Post The Hunger Games, it seems you can’t throw a stone in the YA section of the bookstore without hitting a dystopia of some sort. Considering the flood of vampire/werewolf fiction that came before it, I’m not complaining. Divergent by Veronica Roth is the latest of the bunch.
In Beatrice Prior’s dystopian Chicago world, society is divided into five factions, each dedicated to the cultivation of a particular virtue—Candor (the honest), Abnegation (the selfless), Dauntless (the brave), Amity (the peaceful), and Erudite (the intelligent). On an appointed day of every year, all sixteen-year-olds must select the faction to which they will devote the rest of their lives. For Beatrice, the decision is between staying with her family and being who she really is—she can’t have both. So she makes a choice that surprises everyone, including herself.
During the highly competitive initiation that follows, Beatrice renames herself Tris and struggles alongside her fellow initiates to live out the choice they have made. Together they must undergo extreme physical tests of endurance and intense psychological simulations, some with devastating consequences. As initiation transforms them all, Tris must determine who her friends really are—and where, exactly, a romance with a sometimes fascinating, sometimes exasperating boy fits into the life she’s chosen. But Tris also has a secret, one she’s kept hidden from everyone because she’s been warned it can mean death. And as she discovers unrest and growing conflict that threaten to unravel her seemingly perfect society, she also learns that her secret might help her save those she loves . . . or it might destroy her.
Generally, I’m not a fan of dystopias, because I’m a big believer in Oscar Wilde’s line of thinking- “The good end happily, the bad unhappily. That is what Fiction means.” But I’d read and enjoyed Susan Collins’ Hunger Games trilogy (for values of ‘enjoyed’ that included ‘sobbing my heart out on multiple occasions,’) so when I found a copy of Divergent in the bookstore only a few days after one of my favourite bloggers had raved about, it had seemed like Fate.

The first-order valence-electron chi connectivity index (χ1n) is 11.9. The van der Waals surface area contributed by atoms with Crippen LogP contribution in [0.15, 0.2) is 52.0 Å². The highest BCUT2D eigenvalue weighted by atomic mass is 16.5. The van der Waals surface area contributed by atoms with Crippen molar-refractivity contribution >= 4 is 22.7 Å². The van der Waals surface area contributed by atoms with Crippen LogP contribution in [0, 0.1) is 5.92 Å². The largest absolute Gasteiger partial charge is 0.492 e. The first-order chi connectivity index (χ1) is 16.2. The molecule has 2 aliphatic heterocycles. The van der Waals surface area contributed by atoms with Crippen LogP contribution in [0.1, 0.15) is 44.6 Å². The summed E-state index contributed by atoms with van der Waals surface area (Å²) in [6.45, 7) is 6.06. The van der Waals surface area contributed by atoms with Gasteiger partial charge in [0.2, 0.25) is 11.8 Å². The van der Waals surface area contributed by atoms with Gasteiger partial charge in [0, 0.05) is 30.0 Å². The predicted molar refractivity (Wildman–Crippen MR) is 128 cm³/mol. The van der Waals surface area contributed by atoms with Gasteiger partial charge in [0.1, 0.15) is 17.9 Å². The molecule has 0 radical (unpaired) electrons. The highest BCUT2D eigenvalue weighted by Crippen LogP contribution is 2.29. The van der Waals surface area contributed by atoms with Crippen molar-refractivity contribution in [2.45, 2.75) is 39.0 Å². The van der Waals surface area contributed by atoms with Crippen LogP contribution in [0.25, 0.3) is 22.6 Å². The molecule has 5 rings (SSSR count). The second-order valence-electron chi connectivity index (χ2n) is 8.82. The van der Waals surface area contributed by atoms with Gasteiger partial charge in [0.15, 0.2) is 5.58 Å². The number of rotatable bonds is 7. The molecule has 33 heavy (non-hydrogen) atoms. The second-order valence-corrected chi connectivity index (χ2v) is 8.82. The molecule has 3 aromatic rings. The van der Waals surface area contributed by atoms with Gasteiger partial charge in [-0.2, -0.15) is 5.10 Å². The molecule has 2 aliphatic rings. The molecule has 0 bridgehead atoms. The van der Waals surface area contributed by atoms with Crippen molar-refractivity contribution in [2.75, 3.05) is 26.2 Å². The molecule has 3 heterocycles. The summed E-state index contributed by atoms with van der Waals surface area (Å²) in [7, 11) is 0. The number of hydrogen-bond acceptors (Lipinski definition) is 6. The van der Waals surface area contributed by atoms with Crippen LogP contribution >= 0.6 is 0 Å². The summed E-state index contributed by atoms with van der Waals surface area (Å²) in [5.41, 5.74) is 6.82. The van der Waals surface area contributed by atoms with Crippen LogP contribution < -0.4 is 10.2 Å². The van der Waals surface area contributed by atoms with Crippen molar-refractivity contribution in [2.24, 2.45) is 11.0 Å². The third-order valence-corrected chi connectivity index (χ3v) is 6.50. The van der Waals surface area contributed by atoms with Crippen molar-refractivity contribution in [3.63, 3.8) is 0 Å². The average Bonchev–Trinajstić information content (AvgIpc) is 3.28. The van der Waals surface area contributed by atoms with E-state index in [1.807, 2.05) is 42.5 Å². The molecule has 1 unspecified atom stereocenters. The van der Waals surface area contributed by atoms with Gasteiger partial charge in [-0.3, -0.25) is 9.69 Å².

I’m very pleased with my impulse purchase. Although I generally avoid first person like the plague (too much bad fanfic, I suspect) it really works here- Tris feels real and relatable, and I enjoyed her development through the book. The other characters are also well drawn for a YA novel, Four and Al in particular. One of the things that struck me the most is how realistic the characters’ reaction to pressure is- having their backs against the wall, sometimes literally, brings out the best in some characters and the worst in others.
I have to admit, though, I was a little surprised by the way the violence suddenly ramped up close to the ending. I’m not sure why, since the first Hunger Games novel was definitely a gorier book overall (which, considering it’s a book about two dozen children fighting to the death…) I think it threw me because the vast majority of the book, while it does contain some level of violence and death (one of the characters dies before even entering the faction compound, for instance) and more focused on Tris’ psychological and emotional development and her reaction to the world changing around her. That said, while unexpected, it didn’t feel excessive or unnecessary. On reread, I think there are hints scattered all along, I just got so caught up in the story I missed them. Which made the climax both more heartbreaking and a lot better, in my opinion.
To my complete surprise, it turns out that Ms. Roth is younger than I am (23) and she wrote Divergent when she was in college. In retrospect, I’m very glad I found out only after reading the book. All issues of jealousy aside, if I had known before, I might have assumed things about her writing abilities given her youth (/cough/ChristopherPaolini/cough/) and not picked up Divergent, which would have been a crying shame.
In sum: Divergent is a fantastic book, well plotted, well paced, and very well written. I can’t wait for the sequel!